The results of an Israeli survey of employment of people with past or current mood or anxiety disorders found that employment among persons who recover from an episode of a mood or anxiety disorder can return at a rate similar to that among persons who have never had a disorder. Employment was affected only during the acute phase of a disorder, but early onset of a mood or anxiety disorder has lasting effects in terms of job level and salary.
Age at onset of the disorder was related to earning above the average salary for the population of Israel: Those with onset before age 25 had lower odds of being in the above-average group. No significant differences in rates of employment were found between those who had never had a disorder and those who had a lifetime or past-year disorder.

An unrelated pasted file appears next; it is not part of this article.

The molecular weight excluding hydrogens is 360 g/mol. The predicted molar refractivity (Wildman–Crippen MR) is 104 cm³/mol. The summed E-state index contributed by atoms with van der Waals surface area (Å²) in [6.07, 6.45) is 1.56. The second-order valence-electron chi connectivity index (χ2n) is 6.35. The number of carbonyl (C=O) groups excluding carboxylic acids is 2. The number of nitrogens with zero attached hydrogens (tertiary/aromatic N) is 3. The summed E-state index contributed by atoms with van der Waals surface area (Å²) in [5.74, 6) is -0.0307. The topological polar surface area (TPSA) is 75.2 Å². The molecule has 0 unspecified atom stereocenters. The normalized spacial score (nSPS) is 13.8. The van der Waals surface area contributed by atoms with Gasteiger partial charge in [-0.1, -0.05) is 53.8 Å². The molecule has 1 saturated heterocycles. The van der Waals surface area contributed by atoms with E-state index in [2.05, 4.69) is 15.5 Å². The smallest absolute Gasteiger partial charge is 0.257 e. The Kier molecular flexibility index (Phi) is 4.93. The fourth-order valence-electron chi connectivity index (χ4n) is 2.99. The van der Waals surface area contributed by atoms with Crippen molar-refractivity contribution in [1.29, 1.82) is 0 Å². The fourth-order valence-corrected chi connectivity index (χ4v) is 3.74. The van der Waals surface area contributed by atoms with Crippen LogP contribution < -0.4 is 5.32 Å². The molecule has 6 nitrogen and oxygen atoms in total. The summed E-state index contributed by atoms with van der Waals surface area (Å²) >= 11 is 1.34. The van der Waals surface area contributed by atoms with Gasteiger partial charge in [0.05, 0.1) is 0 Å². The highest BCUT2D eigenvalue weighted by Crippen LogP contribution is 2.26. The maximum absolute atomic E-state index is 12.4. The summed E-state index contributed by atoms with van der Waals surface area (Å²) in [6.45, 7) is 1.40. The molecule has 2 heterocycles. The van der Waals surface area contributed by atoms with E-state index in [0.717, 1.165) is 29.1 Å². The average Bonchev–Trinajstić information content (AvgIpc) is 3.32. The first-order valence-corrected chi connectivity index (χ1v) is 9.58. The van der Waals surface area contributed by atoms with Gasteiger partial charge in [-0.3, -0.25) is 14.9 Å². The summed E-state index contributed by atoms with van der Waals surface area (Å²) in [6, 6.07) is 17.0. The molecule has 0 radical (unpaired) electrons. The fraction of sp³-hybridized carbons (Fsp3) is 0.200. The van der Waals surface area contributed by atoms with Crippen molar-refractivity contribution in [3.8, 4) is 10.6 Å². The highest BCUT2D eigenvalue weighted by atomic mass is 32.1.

The study also showed that analysis of the reasons for unemployment showed that mental health problems were the cause of unemployment rather than the result and that the stigma related to a past mental disorder is a likely obstacle for reemployment.
A Fogarty International Research Collaboration Award contributed to funding this research.